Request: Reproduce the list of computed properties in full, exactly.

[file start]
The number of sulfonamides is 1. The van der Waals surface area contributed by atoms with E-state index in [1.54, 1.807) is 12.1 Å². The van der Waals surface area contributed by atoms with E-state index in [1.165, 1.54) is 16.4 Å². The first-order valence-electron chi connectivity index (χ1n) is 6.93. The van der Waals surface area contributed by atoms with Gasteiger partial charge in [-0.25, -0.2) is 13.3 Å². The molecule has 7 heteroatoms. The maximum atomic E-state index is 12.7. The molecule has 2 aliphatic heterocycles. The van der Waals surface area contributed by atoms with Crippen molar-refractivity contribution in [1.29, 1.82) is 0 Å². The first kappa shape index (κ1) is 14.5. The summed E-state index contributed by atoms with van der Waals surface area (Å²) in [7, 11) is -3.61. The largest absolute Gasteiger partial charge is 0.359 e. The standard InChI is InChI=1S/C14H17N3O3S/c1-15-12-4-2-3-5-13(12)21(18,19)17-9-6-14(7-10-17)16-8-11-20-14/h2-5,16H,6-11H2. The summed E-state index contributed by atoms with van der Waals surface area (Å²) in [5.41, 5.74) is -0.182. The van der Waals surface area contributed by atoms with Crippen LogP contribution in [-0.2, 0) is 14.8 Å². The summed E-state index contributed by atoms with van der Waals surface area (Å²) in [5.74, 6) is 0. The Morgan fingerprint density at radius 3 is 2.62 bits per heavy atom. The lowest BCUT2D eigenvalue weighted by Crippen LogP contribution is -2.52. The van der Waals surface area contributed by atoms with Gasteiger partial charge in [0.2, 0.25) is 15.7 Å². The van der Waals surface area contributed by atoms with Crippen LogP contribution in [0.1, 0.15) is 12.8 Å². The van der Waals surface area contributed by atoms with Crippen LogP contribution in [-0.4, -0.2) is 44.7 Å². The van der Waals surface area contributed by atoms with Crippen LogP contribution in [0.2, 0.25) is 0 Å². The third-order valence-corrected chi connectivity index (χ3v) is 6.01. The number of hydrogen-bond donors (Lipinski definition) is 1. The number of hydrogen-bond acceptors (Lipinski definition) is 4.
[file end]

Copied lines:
The number of sulfonamides is 1. The van der Waals surface area contributed by atoms with E-state index in [1.54, 1.807) is 12.1 Å². The van der Waals surface area contributed by atoms with E-state index in [1.165, 1.54) is 16.4 Å². The first-order valence-electron chi connectivity index (χ1n) is 6.93. The van der Waals surface area contributed by atoms with Gasteiger partial charge in [-0.25, -0.2) is 13.3 Å². The molecule has 7 heteroatoms. The maximum atomic E-state index is 12.7. The molecule has 2 aliphatic heterocycles. The van der Waals surface area contributed by atoms with Crippen molar-refractivity contribution in [1.29, 1.82) is 0 Å². The first kappa shape index (κ1) is 14.5. The summed E-state index contributed by atoms with van der Waals surface area (Å²) in [7, 11) is -3.61. The largest absolute Gasteiger partial charge is 0.359 e. The standard InChI is InChI=1S/C14H17N3O3S/c1-15-12-4-2-3-5-13(12)21(18,19)17-9-6-14(7-10-17)16-8-11-20-14/h2-5,16H,6-11H2. The summed E-state index contributed by atoms with van der Waals surface area (Å²) in [5.41, 5.74) is -0.182. The van der Waals surface area contributed by atoms with Crippen LogP contribution in [-0.2, 0) is 14.8 Å². The summed E-state index contributed by atoms with van der Waals surface area (Å²) in [5.74, 6) is 0. The Morgan fingerprint density at radius 3 is 2.62 bits per heavy atom. The lowest BCUT2D eigenvalue weighted by Crippen LogP contribution is -2.52. The van der Waals surface area contributed by atoms with Gasteiger partial charge in [0.2, 0.25) is 15.7 Å². The van der Waals surface area contributed by atoms with Crippen LogP contribution in [0.1, 0.15) is 12.8 Å². The van der Waals surface area contributed by atoms with Crippen LogP contribution in [-0.4, -0.2) is 44.7 Å². The van der Waals surface area contributed by atoms with Crippen LogP contribution in [0.2, 0.25) is 0 Å². The third-order valence-corrected chi connectivity index (χ3v) is 6.01. The number of hydrogen-bond donors (Lipinski definition) is 1. The number of hydrogen-bond acceptors (Lipinski definition) is 4.